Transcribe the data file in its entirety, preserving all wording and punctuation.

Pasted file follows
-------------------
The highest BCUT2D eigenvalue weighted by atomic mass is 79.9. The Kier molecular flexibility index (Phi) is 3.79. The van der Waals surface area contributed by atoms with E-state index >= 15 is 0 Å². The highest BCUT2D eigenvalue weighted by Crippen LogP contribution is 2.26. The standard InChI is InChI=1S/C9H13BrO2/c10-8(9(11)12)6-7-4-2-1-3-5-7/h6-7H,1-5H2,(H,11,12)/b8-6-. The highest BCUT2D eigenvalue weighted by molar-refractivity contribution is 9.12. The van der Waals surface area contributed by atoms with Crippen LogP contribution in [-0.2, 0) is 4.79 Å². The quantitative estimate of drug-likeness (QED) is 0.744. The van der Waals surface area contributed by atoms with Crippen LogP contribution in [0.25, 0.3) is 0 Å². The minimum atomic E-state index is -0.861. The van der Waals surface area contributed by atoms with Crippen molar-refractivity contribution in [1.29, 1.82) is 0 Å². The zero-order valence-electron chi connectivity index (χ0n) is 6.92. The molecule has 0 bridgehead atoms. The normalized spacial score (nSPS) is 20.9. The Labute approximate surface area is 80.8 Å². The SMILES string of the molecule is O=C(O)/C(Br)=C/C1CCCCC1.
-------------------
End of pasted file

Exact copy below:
The highest BCUT2D eigenvalue weighted by atomic mass is 79.9. The Kier molecular flexibility index (Phi) is 3.79. The van der Waals surface area contributed by atoms with E-state index >= 15 is 0 Å². The highest BCUT2D eigenvalue weighted by Crippen LogP contribution is 2.26. The standard InChI is InChI=1S/C9H13BrO2/c10-8(9(11)12)6-7-4-2-1-3-5-7/h6-7H,1-5H2,(H,11,12)/b8-6-. The highest BCUT2D eigenvalue weighted by molar-refractivity contribution is 9.12. The van der Waals surface area contributed by atoms with Crippen LogP contribution in [-0.2, 0) is 4.79 Å². The quantitative estimate of drug-likeness (QED) is 0.744. The van der Waals surface area contributed by atoms with Crippen LogP contribution in [0.25, 0.3) is 0 Å². The minimum atomic E-state index is -0.861. The van der Waals surface area contributed by atoms with Crippen molar-refractivity contribution in [1.29, 1.82) is 0 Å². The zero-order valence-electron chi connectivity index (χ0n) is 6.92. The molecule has 0 bridgehead atoms. The normalized spacial score (nSPS) is 20.9. The Labute approximate surface area is 80.8 Å². The SMILES string of the molecule is O=C(O)/C(Br)=C/C1CCCCC1.